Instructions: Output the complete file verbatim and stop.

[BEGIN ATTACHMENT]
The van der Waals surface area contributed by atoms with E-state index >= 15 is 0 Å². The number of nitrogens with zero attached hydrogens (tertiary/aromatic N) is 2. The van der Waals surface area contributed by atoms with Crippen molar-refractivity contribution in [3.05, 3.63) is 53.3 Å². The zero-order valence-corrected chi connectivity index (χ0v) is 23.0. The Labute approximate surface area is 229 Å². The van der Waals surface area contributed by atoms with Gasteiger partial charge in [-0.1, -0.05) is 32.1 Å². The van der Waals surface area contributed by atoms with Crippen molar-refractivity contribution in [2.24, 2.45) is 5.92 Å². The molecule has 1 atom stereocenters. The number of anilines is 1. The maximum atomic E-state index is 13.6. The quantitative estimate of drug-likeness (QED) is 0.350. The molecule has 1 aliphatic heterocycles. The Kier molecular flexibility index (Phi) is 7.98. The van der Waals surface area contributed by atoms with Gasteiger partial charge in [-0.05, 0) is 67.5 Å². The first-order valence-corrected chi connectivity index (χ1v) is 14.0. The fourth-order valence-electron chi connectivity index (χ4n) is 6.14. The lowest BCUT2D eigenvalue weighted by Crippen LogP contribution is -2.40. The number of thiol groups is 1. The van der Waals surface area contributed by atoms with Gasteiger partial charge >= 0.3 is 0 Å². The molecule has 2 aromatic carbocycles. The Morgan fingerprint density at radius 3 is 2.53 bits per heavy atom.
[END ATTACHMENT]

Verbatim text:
The van der Waals surface area contributed by atoms with E-state index >= 15 is 0 Å². The number of nitrogens with zero attached hydrogens (tertiary/aromatic N) is 2. The van der Waals surface area contributed by atoms with Crippen molar-refractivity contribution in [3.05, 3.63) is 53.3 Å². The zero-order valence-corrected chi connectivity index (χ0v) is 23.0. The Labute approximate surface area is 229 Å². The van der Waals surface area contributed by atoms with Gasteiger partial charge in [-0.1, -0.05) is 32.1 Å². The van der Waals surface area contributed by atoms with Crippen molar-refractivity contribution in [2.24, 2.45) is 5.92 Å². The molecule has 1 atom stereocenters. The number of anilines is 1. The maximum atomic E-state index is 13.6. The quantitative estimate of drug-likeness (QED) is 0.350. The molecule has 1 aliphatic heterocycles. The Kier molecular flexibility index (Phi) is 7.98. The van der Waals surface area contributed by atoms with Gasteiger partial charge in [-0.05, 0) is 67.5 Å². The first-order valence-corrected chi connectivity index (χ1v) is 14.0. The fourth-order valence-electron chi connectivity index (χ4n) is 6.14. The lowest BCUT2D eigenvalue weighted by Crippen LogP contribution is -2.40. The number of thiol groups is 1. The van der Waals surface area contributed by atoms with Gasteiger partial charge >= 0.3 is 0 Å². The molecule has 2 aromatic carbocycles. The Morgan fingerprint density at radius 3 is 2.53 bits per heavy atom.